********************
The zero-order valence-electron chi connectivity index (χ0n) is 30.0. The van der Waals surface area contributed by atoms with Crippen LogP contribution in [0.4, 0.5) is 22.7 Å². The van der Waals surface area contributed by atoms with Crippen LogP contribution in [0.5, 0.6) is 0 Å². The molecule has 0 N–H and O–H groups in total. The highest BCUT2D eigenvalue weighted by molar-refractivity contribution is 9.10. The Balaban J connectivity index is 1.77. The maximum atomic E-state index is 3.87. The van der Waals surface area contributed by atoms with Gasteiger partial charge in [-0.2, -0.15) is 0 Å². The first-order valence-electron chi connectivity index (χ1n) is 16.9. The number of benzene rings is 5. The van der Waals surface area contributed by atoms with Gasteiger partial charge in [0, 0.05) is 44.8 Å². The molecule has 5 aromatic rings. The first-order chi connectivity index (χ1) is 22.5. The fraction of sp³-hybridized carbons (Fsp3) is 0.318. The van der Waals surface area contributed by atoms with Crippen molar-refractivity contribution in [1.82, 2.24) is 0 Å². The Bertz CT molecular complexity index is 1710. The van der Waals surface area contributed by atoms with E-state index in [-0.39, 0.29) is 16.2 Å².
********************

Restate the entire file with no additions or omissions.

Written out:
The zero-order valence-electron chi connectivity index (χ0n) is 30.0. The van der Waals surface area contributed by atoms with Crippen LogP contribution in [0.4, 0.5) is 22.7 Å². The van der Waals surface area contributed by atoms with Crippen LogP contribution in [0.5, 0.6) is 0 Å². The molecule has 0 N–H and O–H groups in total. The highest BCUT2D eigenvalue weighted by molar-refractivity contribution is 9.10. The Balaban J connectivity index is 1.77. The maximum atomic E-state index is 3.87. The van der Waals surface area contributed by atoms with Gasteiger partial charge in [-0.2, -0.15) is 0 Å². The first-order valence-electron chi connectivity index (χ1n) is 16.9. The number of benzene rings is 5. The van der Waals surface area contributed by atoms with Gasteiger partial charge in [0, 0.05) is 44.8 Å². The molecule has 5 aromatic rings. The first-order chi connectivity index (χ1) is 22.5. The fraction of sp³-hybridized carbons (Fsp3) is 0.318. The van der Waals surface area contributed by atoms with Crippen molar-refractivity contribution in [1.82, 2.24) is 0 Å². The Bertz CT molecular complexity index is 1710. The van der Waals surface area contributed by atoms with E-state index in [-0.39, 0.29) is 16.2 Å².